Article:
But where did this loophole originate? It started with a much older law, one that shaped a more complex legacy of human bondage.
The 13th Amendment’s language was based on Article Six of the 1787 Northwest Ordinance almost verbatim. In July 1787, while some lawmakers in Philadelphia were drafting the Constitution, others met in New York to haggle over the territory beyond the 13 colonies, the region north of the Ohio River and east of the Mississippi.
They wrote and passed the Ordinance so that inhabitants of this vast territory — a mix of French, British, American and Indigenous populations with different sympathies — would be incentivized to form states in the new nation. There were three Northwest Ordinances (1784, 1785, 1787), and while provisions against slavery were introduced into all three, language was passed unanimously only in the final one.
Article Six reads: “There shall be neither slavery nor involuntary servitude in the said territory otherwise than in the punishment of crimes whereof the party shall have been duly convicted: Provided, always, that any person escaping into the same, from whom labor or service is lawfully claimed in any one of the original States, such fugitive may be lawfully reclaimed and conveyed to the person claiming his or her labor or service as aforesaid.”
This language meant states forming out of the Northwest Territory were free states, but enslavers could reclaim formerly enslaved people who had escaped into the Northwest Territory or any states formed out of the region. The language allowed for loopholes.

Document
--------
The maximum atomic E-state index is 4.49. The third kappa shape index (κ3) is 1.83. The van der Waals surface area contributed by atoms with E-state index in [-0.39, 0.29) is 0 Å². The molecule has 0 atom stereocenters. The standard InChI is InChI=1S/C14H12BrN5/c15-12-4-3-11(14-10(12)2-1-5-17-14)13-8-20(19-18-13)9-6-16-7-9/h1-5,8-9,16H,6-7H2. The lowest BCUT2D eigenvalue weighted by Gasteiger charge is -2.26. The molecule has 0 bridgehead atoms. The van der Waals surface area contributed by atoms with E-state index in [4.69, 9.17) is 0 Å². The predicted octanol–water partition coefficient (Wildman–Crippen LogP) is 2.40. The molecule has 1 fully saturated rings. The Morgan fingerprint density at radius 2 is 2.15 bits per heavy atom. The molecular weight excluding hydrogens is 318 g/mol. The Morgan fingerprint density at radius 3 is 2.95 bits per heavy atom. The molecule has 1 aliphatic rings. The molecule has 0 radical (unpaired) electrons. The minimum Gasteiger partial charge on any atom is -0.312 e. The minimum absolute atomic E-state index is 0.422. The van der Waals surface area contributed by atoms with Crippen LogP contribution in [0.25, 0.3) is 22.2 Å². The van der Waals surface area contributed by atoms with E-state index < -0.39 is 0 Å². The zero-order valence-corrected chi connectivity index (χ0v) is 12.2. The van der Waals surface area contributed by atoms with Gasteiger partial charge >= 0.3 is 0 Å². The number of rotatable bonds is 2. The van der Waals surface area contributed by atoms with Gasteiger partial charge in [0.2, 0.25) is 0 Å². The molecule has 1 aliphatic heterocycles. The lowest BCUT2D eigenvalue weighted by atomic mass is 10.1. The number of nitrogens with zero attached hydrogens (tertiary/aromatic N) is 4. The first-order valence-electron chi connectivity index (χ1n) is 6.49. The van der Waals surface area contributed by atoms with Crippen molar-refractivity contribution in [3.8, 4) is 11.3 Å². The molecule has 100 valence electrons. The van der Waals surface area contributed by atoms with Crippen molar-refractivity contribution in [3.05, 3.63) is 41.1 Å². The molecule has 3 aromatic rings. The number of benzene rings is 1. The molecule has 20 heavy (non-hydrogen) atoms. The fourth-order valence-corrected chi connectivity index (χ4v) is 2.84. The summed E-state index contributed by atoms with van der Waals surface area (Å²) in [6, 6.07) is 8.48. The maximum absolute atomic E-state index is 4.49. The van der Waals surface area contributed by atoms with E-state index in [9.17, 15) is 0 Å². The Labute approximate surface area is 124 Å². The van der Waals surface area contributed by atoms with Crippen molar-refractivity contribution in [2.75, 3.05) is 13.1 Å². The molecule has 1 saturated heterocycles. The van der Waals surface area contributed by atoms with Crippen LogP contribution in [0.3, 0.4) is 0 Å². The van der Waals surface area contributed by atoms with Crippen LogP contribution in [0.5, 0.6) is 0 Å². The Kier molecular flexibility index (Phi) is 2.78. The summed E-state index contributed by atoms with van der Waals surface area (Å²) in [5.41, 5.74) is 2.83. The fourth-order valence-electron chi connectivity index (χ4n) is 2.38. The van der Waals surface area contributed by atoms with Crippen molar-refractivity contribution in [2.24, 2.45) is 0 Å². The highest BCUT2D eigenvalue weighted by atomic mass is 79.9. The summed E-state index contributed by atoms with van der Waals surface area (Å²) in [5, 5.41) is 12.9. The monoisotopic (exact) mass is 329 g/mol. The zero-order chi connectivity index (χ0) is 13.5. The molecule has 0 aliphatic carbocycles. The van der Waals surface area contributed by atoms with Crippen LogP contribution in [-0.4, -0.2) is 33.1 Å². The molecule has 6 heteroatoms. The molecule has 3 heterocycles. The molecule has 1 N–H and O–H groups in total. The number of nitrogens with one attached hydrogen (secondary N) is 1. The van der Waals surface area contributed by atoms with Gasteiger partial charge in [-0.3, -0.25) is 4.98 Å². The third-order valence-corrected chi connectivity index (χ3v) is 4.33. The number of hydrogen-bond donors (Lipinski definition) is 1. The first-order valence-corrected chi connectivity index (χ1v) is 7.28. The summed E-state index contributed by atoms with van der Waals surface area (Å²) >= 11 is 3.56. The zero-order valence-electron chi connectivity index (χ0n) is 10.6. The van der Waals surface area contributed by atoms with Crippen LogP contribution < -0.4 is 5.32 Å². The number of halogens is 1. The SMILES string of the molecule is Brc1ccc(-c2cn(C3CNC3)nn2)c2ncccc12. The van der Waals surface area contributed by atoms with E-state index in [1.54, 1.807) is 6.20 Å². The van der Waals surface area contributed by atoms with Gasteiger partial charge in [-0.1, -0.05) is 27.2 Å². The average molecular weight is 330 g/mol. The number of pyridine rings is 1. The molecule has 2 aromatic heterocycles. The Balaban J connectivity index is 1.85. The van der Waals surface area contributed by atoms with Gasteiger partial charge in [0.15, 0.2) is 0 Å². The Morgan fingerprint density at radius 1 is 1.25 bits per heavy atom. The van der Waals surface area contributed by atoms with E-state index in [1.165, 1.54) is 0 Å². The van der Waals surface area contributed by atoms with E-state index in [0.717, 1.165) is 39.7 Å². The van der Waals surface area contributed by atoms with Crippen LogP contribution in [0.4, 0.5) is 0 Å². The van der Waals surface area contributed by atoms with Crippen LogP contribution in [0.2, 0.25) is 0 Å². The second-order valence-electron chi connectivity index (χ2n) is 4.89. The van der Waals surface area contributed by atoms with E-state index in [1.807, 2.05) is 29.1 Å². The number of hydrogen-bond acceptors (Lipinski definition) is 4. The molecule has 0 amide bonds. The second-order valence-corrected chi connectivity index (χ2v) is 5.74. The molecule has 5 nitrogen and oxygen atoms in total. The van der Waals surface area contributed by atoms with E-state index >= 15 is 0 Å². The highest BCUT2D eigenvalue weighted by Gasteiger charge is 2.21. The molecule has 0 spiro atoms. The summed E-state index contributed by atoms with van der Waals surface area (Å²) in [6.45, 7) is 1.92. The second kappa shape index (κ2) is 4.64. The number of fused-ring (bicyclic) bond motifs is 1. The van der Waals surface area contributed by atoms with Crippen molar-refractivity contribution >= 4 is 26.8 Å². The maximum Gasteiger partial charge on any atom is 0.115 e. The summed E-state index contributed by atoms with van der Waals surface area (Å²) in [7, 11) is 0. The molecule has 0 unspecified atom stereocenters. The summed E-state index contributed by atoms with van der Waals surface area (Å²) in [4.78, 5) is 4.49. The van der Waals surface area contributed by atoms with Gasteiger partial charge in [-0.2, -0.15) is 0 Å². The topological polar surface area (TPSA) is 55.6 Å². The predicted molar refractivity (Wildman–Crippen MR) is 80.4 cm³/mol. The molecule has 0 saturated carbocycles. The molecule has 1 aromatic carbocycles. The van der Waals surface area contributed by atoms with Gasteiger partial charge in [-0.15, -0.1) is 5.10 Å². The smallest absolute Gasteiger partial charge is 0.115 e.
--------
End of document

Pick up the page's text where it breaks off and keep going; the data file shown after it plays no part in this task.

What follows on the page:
The states of Ohio (1803), Indiana (1816), Illinois (1818), Michigan (1837), Wisconsin (1848) and portions of present-day Minnesota (1858) sought to uphold this law in adopting their constitutions. But the loopholes for criminal punishment and fugitive slaves led to different interpretations by states, as proslavery sympathizers lived in northern border regions between slave and free states.
Indiana, Wisconsin and Minnesota used the exact phrase from the Ordinance outlawing slavery in their state constitutions. Ohio and Michigan writers modified their language to read, “Unless for the punishment of crime.” In 1846, Iowa did the same.
This move reflected how state constitution writers frequently copied one another’s texts. The states that formed out of the Northwest Territory became models for other states incorporated throughout the 19th century. A 2019 report noted 12 state constitutions that include variations of the Northwest Ordinance language with the criminal punishment exception; nine permit involuntary servitude as punishment, and one, Vermont, permits involuntary servitude “for the payment of debts, damages, fines, costs, or the like.” (Some states voted out their language in 2020.)
The 1818 Illinois Constitution gave rise to circumventions. Slavery had been practiced in pre-statehood Illinois since 1719 under French rule. The writers of the Illinois Constitution apparently considered this preexisting slavery to be exempt from the Northwest Ordinance language. Accordingly, the language read: “Neither slavery nor involuntary servitude shall hereafter be introduced into this State,” followed by the exceptions for criminal punishment and fugitive slaves.
This state constitution outlined that existing indentured servants would remain in their contracts, and children born to them would be freed only at certain ages — women at 18, men at 21. It also included provisions for Kentucky farmers traveling into the region-turned-state with enslaved people for grueling work in the profitable saltworks at Shawneetown, Ill. Circumscribed to this locale, this practice was to sunset in 1825.